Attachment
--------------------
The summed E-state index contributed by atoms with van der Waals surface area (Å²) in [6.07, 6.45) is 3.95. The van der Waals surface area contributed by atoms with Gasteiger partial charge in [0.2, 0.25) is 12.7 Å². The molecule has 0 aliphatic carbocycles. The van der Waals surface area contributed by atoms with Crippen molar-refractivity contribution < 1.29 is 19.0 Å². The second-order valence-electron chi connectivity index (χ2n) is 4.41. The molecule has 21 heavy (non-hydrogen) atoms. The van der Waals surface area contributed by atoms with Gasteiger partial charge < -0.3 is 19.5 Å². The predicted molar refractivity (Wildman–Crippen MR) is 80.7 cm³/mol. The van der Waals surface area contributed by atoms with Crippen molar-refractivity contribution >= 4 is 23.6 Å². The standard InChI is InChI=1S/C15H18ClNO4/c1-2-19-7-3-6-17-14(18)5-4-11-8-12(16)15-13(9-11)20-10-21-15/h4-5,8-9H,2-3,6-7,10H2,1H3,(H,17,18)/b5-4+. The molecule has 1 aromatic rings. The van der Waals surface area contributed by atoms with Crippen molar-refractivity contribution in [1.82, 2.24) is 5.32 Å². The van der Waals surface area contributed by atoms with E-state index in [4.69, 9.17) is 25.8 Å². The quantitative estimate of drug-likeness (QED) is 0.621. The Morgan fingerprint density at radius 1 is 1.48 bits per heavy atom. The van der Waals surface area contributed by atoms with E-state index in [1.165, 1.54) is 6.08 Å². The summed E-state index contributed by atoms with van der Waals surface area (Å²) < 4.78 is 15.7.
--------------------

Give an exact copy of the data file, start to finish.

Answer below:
The summed E-state index contributed by atoms with van der Waals surface area (Å²) in [6.07, 6.45) is 3.95. The van der Waals surface area contributed by atoms with Gasteiger partial charge in [0.2, 0.25) is 12.7 Å². The molecule has 0 aliphatic carbocycles. The van der Waals surface area contributed by atoms with Crippen molar-refractivity contribution < 1.29 is 19.0 Å². The second-order valence-electron chi connectivity index (χ2n) is 4.41. The molecule has 21 heavy (non-hydrogen) atoms. The van der Waals surface area contributed by atoms with Gasteiger partial charge < -0.3 is 19.5 Å². The predicted molar refractivity (Wildman–Crippen MR) is 80.7 cm³/mol. The van der Waals surface area contributed by atoms with Crippen molar-refractivity contribution >= 4 is 23.6 Å². The standard InChI is InChI=1S/C15H18ClNO4/c1-2-19-7-3-6-17-14(18)5-4-11-8-12(16)15-13(9-11)20-10-21-15/h4-5,8-9H,2-3,6-7,10H2,1H3,(H,17,18)/b5-4+. The molecule has 1 aromatic rings. The van der Waals surface area contributed by atoms with Crippen molar-refractivity contribution in [1.82, 2.24) is 5.32 Å². The van der Waals surface area contributed by atoms with E-state index in [4.69, 9.17) is 25.8 Å². The quantitative estimate of drug-likeness (QED) is 0.621. The Morgan fingerprint density at radius 1 is 1.48 bits per heavy atom. The van der Waals surface area contributed by atoms with E-state index in [1.165, 1.54) is 6.08 Å². The summed E-state index contributed by atoms with van der Waals surface area (Å²) < 4.78 is 15.7.